The media’s false prophets

by Guy Brandon

The link between the Old Testament prophets and our modern media might not seem immediately obvious. The distance between thewikipedia francis_barlow wolf in sheep clothing two grows larger still with the revelations of the Leveson inquiry, which take more shocking forms every day. Last week Tony Blair’s former Director of Communications and Strategy, Alastair Campbell, described elements of the press as ‘frankly putrid’, stating that they relied on private investigators and fabrication for the sensational stories that sell newspapers.

Like the media, the OT prophets were supposed to stand outside of the state apparatus. They acted as a source of independent accountability, critiquing the decisions of the king and the behaviour of the people. At times, in the Old Testament, prophets were respected and their words taken seriously; although many people in the royal court must have known about David’s adultery with Bathsheba and subsequent murder of her husband, it took Nathan’s message from the Lord to bring him to repentance (2 Sam. 11-12). At other times, prophets could be vilified and persecuted when they gave unwelcome messages.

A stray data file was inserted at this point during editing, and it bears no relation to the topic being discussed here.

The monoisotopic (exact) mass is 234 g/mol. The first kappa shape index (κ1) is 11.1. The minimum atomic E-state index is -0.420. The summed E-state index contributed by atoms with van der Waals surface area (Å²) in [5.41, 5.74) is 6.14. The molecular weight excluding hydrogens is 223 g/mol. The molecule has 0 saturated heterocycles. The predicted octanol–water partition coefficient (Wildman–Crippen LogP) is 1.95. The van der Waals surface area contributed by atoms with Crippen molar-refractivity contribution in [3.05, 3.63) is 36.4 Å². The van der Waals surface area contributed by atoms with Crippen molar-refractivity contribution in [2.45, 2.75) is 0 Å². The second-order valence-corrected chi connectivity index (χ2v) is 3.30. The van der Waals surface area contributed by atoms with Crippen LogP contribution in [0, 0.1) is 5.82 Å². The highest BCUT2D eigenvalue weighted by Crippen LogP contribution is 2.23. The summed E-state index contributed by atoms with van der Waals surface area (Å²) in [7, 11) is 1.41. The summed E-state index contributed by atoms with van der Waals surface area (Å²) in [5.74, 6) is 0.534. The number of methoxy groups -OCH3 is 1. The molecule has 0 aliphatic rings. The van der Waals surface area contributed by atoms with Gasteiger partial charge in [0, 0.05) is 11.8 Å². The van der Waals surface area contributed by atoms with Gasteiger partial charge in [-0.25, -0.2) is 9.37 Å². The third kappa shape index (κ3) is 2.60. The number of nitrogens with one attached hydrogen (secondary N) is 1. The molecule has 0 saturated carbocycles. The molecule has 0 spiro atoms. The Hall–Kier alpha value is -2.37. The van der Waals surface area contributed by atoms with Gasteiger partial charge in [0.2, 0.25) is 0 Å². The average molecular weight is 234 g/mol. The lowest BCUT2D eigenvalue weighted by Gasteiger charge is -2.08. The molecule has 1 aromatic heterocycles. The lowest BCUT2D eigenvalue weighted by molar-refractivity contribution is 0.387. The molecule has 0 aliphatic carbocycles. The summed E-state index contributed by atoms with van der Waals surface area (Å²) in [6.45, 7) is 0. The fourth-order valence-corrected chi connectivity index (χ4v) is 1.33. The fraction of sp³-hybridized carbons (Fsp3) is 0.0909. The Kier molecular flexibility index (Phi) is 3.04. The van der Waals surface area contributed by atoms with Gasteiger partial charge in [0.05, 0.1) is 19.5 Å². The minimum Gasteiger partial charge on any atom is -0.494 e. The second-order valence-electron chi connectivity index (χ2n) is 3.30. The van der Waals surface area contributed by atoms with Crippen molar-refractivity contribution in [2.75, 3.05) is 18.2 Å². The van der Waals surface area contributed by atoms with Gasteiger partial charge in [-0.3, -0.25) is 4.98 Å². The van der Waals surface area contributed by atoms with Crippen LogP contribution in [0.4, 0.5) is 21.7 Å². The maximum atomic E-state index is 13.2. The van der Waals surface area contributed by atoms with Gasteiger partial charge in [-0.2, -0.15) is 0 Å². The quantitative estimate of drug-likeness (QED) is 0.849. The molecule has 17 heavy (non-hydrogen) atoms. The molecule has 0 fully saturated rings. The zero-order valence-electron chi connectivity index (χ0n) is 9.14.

Prophets have been described as ‘forthtellers, not foretellers’. That is, although there could be an eye on the future, their primary job was to speak into their present situation, critiquing culture. Implicitly or explicitly, the same might be said of today’s journalists. The purpose of journalism – which comes in varying forms – is the subject of a complex debate. However, values such as truth and accuracy, impartiality, independence, public interest and accountability (see, e.g., the BBC College of Journalism’s Essentials of Ethical Journalism) should be a starting point, rather than a bonus.

When the prophets became too close to the state apparatus, they lost their independence. This conflict of interests sometimes led to false prophecy, and the persecution of those whose voices were not welcome – such as Micaiah ben Imlah’s prophecy against Ahab, contrary to the encouragement of the court prophets (1 Kings 22), who merely told the king what he wanted to hear. Power of their own actually diminished their ability to speak into a situation.

Like the Old Testament’s false prophets, elements of our media have become drivers of culture and centres of power themselves, losing their ‘prophetic’ edge in the process.

Is the comparison between prophet and press a valid one? If so, how might we reintroduce that element of the prophetic – the independently critical – into the media?

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Category: Blogs

December, 2011

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